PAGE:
ABSTRACT: Cytomegalovirus (CMV) is a herpes virus that has been implicated in biological aging and impaired health. Evidence, largely accrued from small-scale studies involving select populations, suggests that stress may promote non-clinical reactivation of this virus. However, absent is evidence from larger studies, which allow better statistical adjustment for confounding and mediating factors, in more representative samples. The present study involved a large occupational cohort (n=887, mean age=44, 88% male). Questionnaires assessed psychological (i.e., depression, anxiety, vital exhaustion, SF-12 mental health), demographic, socioeconomic (SES), and lifestyle variables. Plasma samples were analyzed for both the presence and level of CMV-specific IgG antibodies (CMV-IgG), used as markers for infection status and viral reactivation, respectively. Also assessed were potential biological mediators of stress-induced reactivation, such as inflammation (C-reactive protein) and HPA function (awakening and diurnal cortisol). Predictors of CMV infection and CMV-IgG among the infected individuals were analysed using logistic and linear regression analyses, respectively. Confirming prior reports, lower SES (education and job status) was positively associated with infection status. Among those infected (N=329), higher CMV-IgG were associated with increased anxiety (β=.14, p<.05), depression (β=.11, p=.06), vital exhaustion (β=.14, p<.05), and decreased SF-12 mental health (β=-.14, p<.05), adjusting for a range of potential confounders. Exploratory analyses showed that these associations were generally stronger in low SES individuals. We found no evidence that elevated inflammation or HPA-function mediated any of the associations. In the largest study to date, we established associations between CMV-IgG levels and multiple indicators of psychological stress. These results demonstrate the robustness of prior findings, and extend these to a general working population. We propose that stress-induced CMV replication warrants further research as a psychobiological mechanism linking stress, aging and health.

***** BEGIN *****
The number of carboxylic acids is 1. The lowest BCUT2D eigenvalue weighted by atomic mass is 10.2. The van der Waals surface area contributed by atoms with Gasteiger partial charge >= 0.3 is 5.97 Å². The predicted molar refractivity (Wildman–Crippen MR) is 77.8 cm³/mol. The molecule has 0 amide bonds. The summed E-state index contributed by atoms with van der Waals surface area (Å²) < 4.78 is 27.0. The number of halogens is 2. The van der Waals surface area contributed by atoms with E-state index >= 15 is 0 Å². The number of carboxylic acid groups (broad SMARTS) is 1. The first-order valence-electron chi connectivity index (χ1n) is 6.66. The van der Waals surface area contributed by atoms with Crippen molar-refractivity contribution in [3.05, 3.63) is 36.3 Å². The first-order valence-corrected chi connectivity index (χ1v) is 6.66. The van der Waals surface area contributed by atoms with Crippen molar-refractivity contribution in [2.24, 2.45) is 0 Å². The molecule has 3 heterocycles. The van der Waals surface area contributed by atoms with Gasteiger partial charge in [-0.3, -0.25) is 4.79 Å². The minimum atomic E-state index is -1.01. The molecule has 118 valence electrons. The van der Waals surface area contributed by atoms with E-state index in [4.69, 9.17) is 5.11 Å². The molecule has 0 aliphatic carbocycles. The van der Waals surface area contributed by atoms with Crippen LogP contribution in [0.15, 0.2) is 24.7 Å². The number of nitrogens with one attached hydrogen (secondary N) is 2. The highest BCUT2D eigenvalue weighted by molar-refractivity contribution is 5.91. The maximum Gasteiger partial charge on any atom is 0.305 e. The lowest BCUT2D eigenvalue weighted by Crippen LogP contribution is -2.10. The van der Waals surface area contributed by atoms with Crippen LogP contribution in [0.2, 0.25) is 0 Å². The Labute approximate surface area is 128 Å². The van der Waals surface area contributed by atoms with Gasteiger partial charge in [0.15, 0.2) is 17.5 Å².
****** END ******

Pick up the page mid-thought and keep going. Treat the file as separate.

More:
Brain Behavior and Immunity 01/2014; DOI:10.1016/j.bbi.2014.01.012 · 6.13 Impact Factor
  • Source
    [Show abstract] [Hide abstract]
    ABSTRACT: Herpesviruses have been recognized in marine mammals, but their clinical relevance is not always easy to assess. A novel otarine herpesvirus-3 (OtHV3) was detected in a geriatric California sea lion (Zalophus californianus), and using a newly developed quantitative PCR assay paired with histology, OtHV3 was associated with esophageal ulcers and B cell lymphoblastic lymphoma in this animal. The prevalence and quantities of OtHV3 were then determined among buffy coats from 87 stranded and managed collection sea lions. Stranded sea lions had a higher prevalence of OtHV3 compared to managed collection sea lions (34.9% versus 12.5%; p = 0.04), and among the stranded sea lions, yearlings were most likely to be positive. Future epidemiological studies comparing the presence and viral loads of OtHV3 among a larger population of California sea lions with and without lymphoid neoplasia or esophageal ulcers would help elucidate the relevance of OtHV3-associated pathologies to these groups.
    Veterinary Research 12/2012; 43(1):85. DOI:10.1186/1297-9716-43-85 · 3.38 Impact Factor